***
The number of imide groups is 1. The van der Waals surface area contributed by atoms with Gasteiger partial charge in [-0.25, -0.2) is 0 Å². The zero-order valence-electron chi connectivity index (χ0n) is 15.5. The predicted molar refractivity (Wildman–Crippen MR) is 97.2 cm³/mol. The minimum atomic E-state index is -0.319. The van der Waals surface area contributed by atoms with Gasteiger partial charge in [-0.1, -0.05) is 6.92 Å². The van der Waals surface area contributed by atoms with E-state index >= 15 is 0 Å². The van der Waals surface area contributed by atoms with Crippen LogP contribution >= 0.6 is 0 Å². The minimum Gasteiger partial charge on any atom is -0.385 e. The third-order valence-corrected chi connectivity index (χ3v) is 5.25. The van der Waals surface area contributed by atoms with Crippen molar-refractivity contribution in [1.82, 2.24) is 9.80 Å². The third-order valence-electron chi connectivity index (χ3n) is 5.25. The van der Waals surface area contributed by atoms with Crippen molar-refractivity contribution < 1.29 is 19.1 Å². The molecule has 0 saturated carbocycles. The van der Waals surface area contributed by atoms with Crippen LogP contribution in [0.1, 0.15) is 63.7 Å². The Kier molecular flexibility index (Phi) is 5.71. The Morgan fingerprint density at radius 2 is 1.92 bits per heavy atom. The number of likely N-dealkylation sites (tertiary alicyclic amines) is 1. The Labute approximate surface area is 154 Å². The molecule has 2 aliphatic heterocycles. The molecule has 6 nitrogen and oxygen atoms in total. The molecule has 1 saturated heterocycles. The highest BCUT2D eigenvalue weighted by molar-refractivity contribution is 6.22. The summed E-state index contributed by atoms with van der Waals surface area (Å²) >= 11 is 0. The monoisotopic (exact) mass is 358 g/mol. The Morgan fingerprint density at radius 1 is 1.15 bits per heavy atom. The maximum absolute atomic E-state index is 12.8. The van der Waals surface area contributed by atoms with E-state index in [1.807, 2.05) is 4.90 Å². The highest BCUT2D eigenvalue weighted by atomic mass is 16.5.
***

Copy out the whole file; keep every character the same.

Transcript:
The number of imide groups is 1. The van der Waals surface area contributed by atoms with Gasteiger partial charge in [-0.25, -0.2) is 0 Å². The zero-order valence-electron chi connectivity index (χ0n) is 15.5. The predicted molar refractivity (Wildman–Crippen MR) is 97.2 cm³/mol. The minimum atomic E-state index is -0.319. The van der Waals surface area contributed by atoms with Gasteiger partial charge in [-0.1, -0.05) is 6.92 Å². The van der Waals surface area contributed by atoms with E-state index >= 15 is 0 Å². The van der Waals surface area contributed by atoms with Crippen LogP contribution >= 0.6 is 0 Å². The minimum Gasteiger partial charge on any atom is -0.385 e. The third-order valence-corrected chi connectivity index (χ3v) is 5.25. The van der Waals surface area contributed by atoms with Crippen molar-refractivity contribution in [1.82, 2.24) is 9.80 Å². The third-order valence-electron chi connectivity index (χ3n) is 5.25. The van der Waals surface area contributed by atoms with Crippen molar-refractivity contribution < 1.29 is 19.1 Å². The molecule has 0 saturated carbocycles. The van der Waals surface area contributed by atoms with Crippen LogP contribution in [0.1, 0.15) is 63.7 Å². The Kier molecular flexibility index (Phi) is 5.71. The Morgan fingerprint density at radius 2 is 1.92 bits per heavy atom. The number of likely N-dealkylation sites (tertiary alicyclic amines) is 1. The Labute approximate surface area is 154 Å². The molecule has 2 aliphatic heterocycles. The molecule has 6 nitrogen and oxygen atoms in total. The molecule has 1 saturated heterocycles. The highest BCUT2D eigenvalue weighted by molar-refractivity contribution is 6.22. The summed E-state index contributed by atoms with van der Waals surface area (Å²) >= 11 is 0. The monoisotopic (exact) mass is 358 g/mol. The Morgan fingerprint density at radius 1 is 1.15 bits per heavy atom. The maximum absolute atomic E-state index is 12.8. The van der Waals surface area contributed by atoms with E-state index in [1.807, 2.05) is 4.90 Å². The highest BCUT2D eigenvalue weighted by atomic mass is 16.5.